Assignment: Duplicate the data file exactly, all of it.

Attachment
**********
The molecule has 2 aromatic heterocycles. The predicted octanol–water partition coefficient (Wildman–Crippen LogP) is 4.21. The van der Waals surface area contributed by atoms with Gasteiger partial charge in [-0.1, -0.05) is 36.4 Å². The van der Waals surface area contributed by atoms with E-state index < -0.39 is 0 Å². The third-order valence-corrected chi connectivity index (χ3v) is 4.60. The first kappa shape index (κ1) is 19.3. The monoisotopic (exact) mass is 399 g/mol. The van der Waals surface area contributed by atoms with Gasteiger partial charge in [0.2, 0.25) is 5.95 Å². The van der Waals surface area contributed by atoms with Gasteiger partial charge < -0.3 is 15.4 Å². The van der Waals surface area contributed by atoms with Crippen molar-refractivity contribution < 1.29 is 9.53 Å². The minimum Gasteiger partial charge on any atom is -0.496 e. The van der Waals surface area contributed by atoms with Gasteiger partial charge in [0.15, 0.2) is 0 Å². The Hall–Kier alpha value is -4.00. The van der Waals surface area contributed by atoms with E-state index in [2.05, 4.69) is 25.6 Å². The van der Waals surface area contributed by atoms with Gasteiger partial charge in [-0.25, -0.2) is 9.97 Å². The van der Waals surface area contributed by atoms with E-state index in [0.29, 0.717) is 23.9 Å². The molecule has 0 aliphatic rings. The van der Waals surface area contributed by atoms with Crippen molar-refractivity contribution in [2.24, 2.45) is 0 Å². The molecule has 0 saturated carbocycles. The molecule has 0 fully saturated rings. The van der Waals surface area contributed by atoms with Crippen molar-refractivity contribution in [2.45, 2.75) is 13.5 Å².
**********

The molecule has 2 aromatic heterocycles. The predicted octanol–water partition coefficient (Wildman–Crippen LogP) is 4.21. The van der Waals surface area contributed by atoms with Gasteiger partial charge in [-0.1, -0.05) is 36.4 Å². The van der Waals surface area contributed by atoms with E-state index < -0.39 is 0 Å². The third-order valence-corrected chi connectivity index (χ3v) is 4.60. The first kappa shape index (κ1) is 19.3. The monoisotopic (exact) mass is 399 g/mol. The van der Waals surface area contributed by atoms with Gasteiger partial charge in [0.2, 0.25) is 5.95 Å². The van der Waals surface area contributed by atoms with Gasteiger partial charge < -0.3 is 15.4 Å². The van der Waals surface area contributed by atoms with Crippen molar-refractivity contribution < 1.29 is 9.53 Å². The minimum Gasteiger partial charge on any atom is -0.496 e. The van der Waals surface area contributed by atoms with Gasteiger partial charge in [0.15, 0.2) is 0 Å². The Hall–Kier alpha value is -4.00. The van der Waals surface area contributed by atoms with E-state index in [2.05, 4.69) is 25.6 Å². The van der Waals surface area contributed by atoms with Gasteiger partial charge in [-0.25, -0.2) is 9.97 Å². The van der Waals surface area contributed by atoms with E-state index in [0.29, 0.717) is 23.9 Å². The molecule has 0 aliphatic rings. The van der Waals surface area contributed by atoms with Crippen molar-refractivity contribution in [2.24, 2.45) is 0 Å². The molecule has 0 saturated carbocycles. The molecule has 0 fully saturated rings. The van der Waals surface area contributed by atoms with Crippen molar-refractivity contribution in [2.45, 2.75) is 13.5 Å².